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November 28, 2011

 

Japan buys wheat as a substitute of corn

 

 

Japan may buy less of corn as feed-wheat imports expand this year to its highest level since 2001 as it seeks to cut costs, according to Ikuho Tomita, deputy director at the agriculture ministry's feed supply and demand planning office.

 

Feed-wheat imports may surge to 430,000 tonnes from 112,000 tonnes in the year ended March 31, he added. Imports were 473,000 tonnes in 2001.

 

Higher imports may stem a 25% decline in Chicago wheat futures this year as the United Nations expects the biggest-ever global harvest while Russia and Ukraine eased export restrictions, boosting supply.

 

Feed wheat was offered to Japanese buyers at about US$50 a tonne cheaper than US corn as shippers compete for sales, said Nobuyuki Chino, president of Continental Rice Corp. in Tokyo.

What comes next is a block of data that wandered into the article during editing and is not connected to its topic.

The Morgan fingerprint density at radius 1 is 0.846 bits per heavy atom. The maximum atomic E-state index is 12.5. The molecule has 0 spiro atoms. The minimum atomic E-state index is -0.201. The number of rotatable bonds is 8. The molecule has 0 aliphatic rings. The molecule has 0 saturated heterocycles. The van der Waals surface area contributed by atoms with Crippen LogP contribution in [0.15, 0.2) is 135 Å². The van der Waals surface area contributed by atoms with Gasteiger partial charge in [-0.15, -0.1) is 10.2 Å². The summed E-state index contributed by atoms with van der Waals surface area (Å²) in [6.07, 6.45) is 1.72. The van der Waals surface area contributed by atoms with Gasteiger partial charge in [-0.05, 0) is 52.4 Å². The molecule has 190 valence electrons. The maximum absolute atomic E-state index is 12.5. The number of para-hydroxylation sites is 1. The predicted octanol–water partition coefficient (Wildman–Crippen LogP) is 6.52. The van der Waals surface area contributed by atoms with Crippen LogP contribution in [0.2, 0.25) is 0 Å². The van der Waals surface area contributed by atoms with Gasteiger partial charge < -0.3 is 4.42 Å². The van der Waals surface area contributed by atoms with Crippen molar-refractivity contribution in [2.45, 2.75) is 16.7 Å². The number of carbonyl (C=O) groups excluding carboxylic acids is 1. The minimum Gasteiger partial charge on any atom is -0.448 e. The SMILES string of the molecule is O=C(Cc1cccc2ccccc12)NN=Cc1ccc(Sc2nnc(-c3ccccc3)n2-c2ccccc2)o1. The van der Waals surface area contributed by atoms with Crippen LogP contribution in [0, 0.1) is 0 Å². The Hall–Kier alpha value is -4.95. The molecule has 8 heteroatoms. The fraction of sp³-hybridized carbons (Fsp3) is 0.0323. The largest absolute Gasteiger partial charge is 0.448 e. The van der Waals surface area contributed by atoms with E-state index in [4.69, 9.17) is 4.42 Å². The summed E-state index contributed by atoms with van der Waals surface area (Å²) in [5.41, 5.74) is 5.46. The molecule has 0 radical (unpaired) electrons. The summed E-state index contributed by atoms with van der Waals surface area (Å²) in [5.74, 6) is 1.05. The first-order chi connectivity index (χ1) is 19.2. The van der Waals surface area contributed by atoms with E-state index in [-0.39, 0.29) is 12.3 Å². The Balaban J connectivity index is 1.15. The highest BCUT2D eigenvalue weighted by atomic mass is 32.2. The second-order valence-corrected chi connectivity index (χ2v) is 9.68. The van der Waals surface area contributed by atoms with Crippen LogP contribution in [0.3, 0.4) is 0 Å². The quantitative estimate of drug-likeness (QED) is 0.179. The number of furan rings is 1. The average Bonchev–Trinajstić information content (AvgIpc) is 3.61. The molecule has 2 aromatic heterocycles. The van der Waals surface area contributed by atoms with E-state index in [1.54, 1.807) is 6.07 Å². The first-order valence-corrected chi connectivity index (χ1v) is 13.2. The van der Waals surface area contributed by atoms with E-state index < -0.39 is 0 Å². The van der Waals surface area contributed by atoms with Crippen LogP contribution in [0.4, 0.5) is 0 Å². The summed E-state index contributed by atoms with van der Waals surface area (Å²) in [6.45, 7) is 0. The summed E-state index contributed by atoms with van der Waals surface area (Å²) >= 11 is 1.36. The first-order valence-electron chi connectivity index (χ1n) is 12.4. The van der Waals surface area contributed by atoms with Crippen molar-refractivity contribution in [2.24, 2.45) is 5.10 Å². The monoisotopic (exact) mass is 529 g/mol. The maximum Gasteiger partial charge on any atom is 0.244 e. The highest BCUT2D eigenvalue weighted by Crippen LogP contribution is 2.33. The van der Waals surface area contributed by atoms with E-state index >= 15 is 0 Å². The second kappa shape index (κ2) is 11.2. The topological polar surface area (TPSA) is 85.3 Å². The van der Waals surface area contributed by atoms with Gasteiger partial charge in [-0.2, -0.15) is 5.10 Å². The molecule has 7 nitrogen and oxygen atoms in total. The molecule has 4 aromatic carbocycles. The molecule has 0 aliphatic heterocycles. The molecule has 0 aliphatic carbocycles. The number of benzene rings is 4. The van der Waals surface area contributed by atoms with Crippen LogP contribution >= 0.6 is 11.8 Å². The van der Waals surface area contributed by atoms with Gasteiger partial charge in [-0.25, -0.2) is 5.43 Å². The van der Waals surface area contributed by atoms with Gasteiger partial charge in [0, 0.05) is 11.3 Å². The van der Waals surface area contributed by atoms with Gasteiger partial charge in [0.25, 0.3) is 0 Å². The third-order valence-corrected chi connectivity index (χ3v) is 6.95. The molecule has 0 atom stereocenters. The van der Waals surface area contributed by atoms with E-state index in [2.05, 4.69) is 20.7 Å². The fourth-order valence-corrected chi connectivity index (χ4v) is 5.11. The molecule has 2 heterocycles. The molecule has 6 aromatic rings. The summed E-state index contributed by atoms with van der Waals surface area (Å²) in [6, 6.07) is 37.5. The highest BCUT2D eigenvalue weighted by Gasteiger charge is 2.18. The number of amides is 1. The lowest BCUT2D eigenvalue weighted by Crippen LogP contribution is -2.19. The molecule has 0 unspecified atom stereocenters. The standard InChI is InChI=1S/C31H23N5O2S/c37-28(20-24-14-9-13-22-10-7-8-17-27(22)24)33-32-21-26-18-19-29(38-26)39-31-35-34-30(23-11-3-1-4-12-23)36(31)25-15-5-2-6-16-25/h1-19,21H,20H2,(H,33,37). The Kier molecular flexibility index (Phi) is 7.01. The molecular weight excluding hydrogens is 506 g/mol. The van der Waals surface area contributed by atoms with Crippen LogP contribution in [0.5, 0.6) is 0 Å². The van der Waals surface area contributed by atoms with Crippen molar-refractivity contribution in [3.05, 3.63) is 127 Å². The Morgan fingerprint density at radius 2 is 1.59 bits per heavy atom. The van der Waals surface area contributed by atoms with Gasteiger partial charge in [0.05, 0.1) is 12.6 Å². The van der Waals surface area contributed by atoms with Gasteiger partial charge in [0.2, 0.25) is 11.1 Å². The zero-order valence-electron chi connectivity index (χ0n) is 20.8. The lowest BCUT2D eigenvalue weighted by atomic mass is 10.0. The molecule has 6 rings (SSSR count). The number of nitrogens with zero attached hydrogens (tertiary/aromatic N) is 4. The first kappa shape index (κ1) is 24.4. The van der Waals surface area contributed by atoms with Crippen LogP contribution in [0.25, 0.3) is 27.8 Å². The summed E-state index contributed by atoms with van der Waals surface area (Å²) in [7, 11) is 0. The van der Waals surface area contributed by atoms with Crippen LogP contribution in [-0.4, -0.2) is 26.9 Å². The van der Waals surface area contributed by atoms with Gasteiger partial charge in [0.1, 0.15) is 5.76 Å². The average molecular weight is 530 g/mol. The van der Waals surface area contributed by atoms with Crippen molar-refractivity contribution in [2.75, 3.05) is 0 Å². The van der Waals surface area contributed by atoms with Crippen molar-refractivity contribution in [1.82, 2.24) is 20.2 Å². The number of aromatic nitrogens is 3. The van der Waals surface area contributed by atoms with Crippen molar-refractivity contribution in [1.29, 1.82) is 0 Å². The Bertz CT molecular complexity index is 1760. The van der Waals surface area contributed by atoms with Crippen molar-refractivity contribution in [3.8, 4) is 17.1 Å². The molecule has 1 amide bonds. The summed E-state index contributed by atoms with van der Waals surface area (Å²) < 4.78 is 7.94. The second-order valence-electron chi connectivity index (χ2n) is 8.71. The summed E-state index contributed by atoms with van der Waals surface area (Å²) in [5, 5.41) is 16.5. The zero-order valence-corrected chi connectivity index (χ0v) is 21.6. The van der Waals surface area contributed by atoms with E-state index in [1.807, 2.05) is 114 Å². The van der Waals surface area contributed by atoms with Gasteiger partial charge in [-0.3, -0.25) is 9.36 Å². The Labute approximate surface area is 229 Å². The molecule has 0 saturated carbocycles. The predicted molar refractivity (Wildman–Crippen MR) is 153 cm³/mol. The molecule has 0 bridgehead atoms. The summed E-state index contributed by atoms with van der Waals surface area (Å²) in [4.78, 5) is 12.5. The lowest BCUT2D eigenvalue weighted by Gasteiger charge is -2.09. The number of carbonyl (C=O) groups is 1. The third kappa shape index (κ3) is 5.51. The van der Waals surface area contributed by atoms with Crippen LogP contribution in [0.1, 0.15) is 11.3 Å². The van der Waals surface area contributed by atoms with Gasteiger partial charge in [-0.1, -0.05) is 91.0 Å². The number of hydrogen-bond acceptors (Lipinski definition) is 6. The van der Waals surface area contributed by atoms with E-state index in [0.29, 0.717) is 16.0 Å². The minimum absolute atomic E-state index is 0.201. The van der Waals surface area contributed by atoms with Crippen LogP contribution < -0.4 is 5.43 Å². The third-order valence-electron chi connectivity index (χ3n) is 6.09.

"Increased purchases of feed wheat means Japan's corn imports will decline, as overall demand for feed grains is not growing," Tomita said in Tokyo. Japan's feed makers, recovering from damage caused by the March 11 earthquake and tsunami, "are taking advantage of an expanded gap in purchasing costs between corn and wheat."

 

The agriculture ministry, which controls overseas purchases and domestic sales of wheat to stabilise supply, has approved feed makers to buy the grain beyond the government-set ceiling of 300,000 tonnes this fiscal year.

 

This will be the first breach of the limit in 48 years, as demand for corn substitution increased on a widening price gap, Tomita said. Japan imported 169,318 tonnes of feed wheat in the nine months ended September 30, data from the finance ministry showed. Half was from Australia and half was from Canada.

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